|Instructor Info:||Sonya Donaldson|
This course will introduce students to concepts and constructs of black womanhood from the mid-twentieth century to the contemporary. We will engage literature by Black women to tease out themes of power vis-a-vis sexuality and motherhood, history and geography, environments and spaces, economics and migration. The goal of the course is to think critically about the ways in which issues of power "play" in the novels, poetry, film, and critical works. In this course, students will consider a variety of theoretical "frames," such as Black feminism and womanism, intersectionality and difference, and will develop close-reading skills, learn how to analyze and engage in literary arguments, and further develop their writing skills.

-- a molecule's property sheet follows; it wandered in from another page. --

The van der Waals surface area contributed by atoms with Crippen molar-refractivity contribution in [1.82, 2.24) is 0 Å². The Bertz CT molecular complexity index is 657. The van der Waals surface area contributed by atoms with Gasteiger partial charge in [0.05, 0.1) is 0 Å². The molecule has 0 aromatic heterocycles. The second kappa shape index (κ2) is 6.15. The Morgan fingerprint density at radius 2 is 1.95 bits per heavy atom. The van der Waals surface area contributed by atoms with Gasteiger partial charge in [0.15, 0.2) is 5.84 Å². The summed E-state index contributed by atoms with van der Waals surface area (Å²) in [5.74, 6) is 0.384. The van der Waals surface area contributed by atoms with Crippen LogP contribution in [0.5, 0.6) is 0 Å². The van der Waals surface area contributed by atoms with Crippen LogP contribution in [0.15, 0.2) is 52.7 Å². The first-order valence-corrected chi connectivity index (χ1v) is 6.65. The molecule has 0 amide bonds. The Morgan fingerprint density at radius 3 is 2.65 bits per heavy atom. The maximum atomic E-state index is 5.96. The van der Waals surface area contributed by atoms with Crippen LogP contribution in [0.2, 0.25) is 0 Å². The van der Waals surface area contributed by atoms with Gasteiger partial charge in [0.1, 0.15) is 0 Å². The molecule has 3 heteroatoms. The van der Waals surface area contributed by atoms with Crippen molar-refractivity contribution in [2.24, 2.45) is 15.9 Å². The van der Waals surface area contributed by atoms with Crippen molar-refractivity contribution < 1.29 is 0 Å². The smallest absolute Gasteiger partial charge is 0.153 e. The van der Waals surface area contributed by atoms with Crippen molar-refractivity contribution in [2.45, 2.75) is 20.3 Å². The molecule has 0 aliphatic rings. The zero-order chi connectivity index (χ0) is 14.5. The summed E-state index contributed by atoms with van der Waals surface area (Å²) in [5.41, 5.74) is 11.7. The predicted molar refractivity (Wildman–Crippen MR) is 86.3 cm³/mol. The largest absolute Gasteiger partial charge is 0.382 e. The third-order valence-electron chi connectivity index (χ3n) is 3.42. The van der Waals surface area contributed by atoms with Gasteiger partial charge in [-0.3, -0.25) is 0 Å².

In this course, students will develop skills in literary analysis, critical thinking, and analytical writing. Students will develop an understanding of major concepts in critical works; gain knowledge of historical and social contexts of the texts; and articulate those understandings through active and meaningful participation in class discussions and written work. Course exercises and assignments are designed to help students develop an understanding of digital humanities (DH) as well as digital skills; to help students learn to work collaboratively; and to help students develop skills in expression through the design of creative digital projects.
To receive an evaluation, students must satisfactorily complete the following:
No late assignments are accepted.
Students are allowed three absences without penalty (work must still be submitted if due on the day of absence). Three tardies will constitute one absence. Students who exceed these will not receive an evaluation.
Skip Course Information